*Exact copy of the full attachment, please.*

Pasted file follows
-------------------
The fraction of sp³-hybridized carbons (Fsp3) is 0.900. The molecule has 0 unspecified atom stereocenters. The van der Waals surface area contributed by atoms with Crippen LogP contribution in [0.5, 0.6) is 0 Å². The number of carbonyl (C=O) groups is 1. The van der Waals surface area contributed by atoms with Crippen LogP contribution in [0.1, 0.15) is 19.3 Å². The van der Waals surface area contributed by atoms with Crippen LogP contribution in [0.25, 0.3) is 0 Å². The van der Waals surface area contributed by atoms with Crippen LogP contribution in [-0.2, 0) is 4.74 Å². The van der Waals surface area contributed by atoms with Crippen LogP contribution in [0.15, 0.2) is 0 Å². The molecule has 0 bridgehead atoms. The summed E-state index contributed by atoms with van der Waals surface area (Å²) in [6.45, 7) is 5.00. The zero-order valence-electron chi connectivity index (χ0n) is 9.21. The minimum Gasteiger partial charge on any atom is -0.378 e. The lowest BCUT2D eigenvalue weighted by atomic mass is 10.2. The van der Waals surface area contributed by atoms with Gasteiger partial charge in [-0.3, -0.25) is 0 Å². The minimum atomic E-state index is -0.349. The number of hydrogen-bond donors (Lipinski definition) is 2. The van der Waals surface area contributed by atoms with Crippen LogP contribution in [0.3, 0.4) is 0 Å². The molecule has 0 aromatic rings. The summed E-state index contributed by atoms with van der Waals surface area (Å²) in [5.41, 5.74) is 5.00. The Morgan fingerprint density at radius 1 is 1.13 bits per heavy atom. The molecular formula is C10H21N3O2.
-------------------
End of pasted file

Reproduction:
The fraction of sp³-hybridized carbons (Fsp3) is 0.900. The molecule has 0 unspecified atom stereocenters. The van der Waals surface area contributed by atoms with Crippen LogP contribution in [0.5, 0.6) is 0 Å². The number of carbonyl (C=O) groups is 1. The van der Waals surface area contributed by atoms with Crippen LogP contribution in [0.1, 0.15) is 19.3 Å². The van der Waals surface area contributed by atoms with Crippen LogP contribution in [0.25, 0.3) is 0 Å². The van der Waals surface area contributed by atoms with Crippen LogP contribution in [-0.2, 0) is 4.74 Å². The van der Waals surface area contributed by atoms with Crippen LogP contribution in [0.15, 0.2) is 0 Å². The molecule has 0 bridgehead atoms. The summed E-state index contributed by atoms with van der Waals surface area (Å²) in [6.45, 7) is 5.00. The zero-order valence-electron chi connectivity index (χ0n) is 9.21. The minimum Gasteiger partial charge on any atom is -0.378 e. The lowest BCUT2D eigenvalue weighted by atomic mass is 10.2. The van der Waals surface area contributed by atoms with Gasteiger partial charge in [-0.3, -0.25) is 0 Å². The minimum atomic E-state index is -0.349. The number of hydrogen-bond donors (Lipinski definition) is 2. The van der Waals surface area contributed by atoms with Crippen LogP contribution in [0.3, 0.4) is 0 Å². The molecule has 0 aromatic rings. The summed E-state index contributed by atoms with van der Waals surface area (Å²) in [5.41, 5.74) is 5.00. The Morgan fingerprint density at radius 1 is 1.13 bits per heavy atom. The molecular formula is C10H21N3O2.